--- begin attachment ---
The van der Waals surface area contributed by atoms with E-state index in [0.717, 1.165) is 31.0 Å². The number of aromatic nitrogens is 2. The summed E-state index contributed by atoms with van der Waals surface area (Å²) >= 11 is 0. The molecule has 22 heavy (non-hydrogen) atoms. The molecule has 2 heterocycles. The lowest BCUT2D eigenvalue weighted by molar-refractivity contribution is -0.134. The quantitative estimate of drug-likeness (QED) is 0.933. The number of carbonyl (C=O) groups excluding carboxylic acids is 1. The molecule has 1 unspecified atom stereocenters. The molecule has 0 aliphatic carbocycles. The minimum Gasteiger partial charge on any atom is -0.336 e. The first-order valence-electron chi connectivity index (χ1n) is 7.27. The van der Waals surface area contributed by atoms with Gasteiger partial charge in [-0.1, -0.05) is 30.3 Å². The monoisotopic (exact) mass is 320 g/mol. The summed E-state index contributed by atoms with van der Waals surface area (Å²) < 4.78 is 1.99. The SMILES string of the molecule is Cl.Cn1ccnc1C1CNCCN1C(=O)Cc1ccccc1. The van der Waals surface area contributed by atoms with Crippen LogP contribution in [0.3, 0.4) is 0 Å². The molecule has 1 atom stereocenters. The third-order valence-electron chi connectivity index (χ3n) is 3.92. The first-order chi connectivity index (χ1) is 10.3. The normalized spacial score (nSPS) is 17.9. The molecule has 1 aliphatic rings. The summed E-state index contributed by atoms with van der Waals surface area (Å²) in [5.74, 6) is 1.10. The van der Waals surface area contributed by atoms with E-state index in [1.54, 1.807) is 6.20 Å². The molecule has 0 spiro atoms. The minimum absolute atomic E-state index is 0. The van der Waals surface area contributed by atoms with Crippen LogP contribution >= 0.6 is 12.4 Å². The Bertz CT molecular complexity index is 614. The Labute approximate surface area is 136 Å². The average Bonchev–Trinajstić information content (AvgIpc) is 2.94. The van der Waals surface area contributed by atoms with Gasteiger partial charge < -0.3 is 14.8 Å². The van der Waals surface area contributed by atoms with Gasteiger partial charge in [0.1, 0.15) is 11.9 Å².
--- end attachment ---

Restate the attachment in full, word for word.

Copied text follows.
The van der Waals surface area contributed by atoms with E-state index in [0.717, 1.165) is 31.0 Å². The number of aromatic nitrogens is 2. The summed E-state index contributed by atoms with van der Waals surface area (Å²) >= 11 is 0. The molecule has 22 heavy (non-hydrogen) atoms. The molecule has 2 heterocycles. The lowest BCUT2D eigenvalue weighted by molar-refractivity contribution is -0.134. The quantitative estimate of drug-likeness (QED) is 0.933. The number of carbonyl (C=O) groups excluding carboxylic acids is 1. The molecule has 1 unspecified atom stereocenters. The molecule has 0 aliphatic carbocycles. The minimum Gasteiger partial charge on any atom is -0.336 e. The first-order valence-electron chi connectivity index (χ1n) is 7.27. The van der Waals surface area contributed by atoms with Gasteiger partial charge in [-0.1, -0.05) is 30.3 Å². The monoisotopic (exact) mass is 320 g/mol. The summed E-state index contributed by atoms with van der Waals surface area (Å²) < 4.78 is 1.99. The SMILES string of the molecule is Cl.Cn1ccnc1C1CNCCN1C(=O)Cc1ccccc1. The van der Waals surface area contributed by atoms with Crippen LogP contribution in [0.3, 0.4) is 0 Å². The molecule has 1 atom stereocenters. The third-order valence-electron chi connectivity index (χ3n) is 3.92. The first-order chi connectivity index (χ1) is 10.3. The normalized spacial score (nSPS) is 17.9. The molecule has 1 aliphatic rings. The summed E-state index contributed by atoms with van der Waals surface area (Å²) in [5.74, 6) is 1.10. The van der Waals surface area contributed by atoms with E-state index in [1.54, 1.807) is 6.20 Å². The molecule has 0 spiro atoms. The minimum absolute atomic E-state index is 0. The van der Waals surface area contributed by atoms with Crippen LogP contribution >= 0.6 is 12.4 Å². The Bertz CT molecular complexity index is 614. The Labute approximate surface area is 136 Å². The average Bonchev–Trinajstić information content (AvgIpc) is 2.94. The van der Waals surface area contributed by atoms with Gasteiger partial charge < -0.3 is 14.8 Å². The van der Waals surface area contributed by atoms with Gasteiger partial charge in [0.1, 0.15) is 11.9 Å².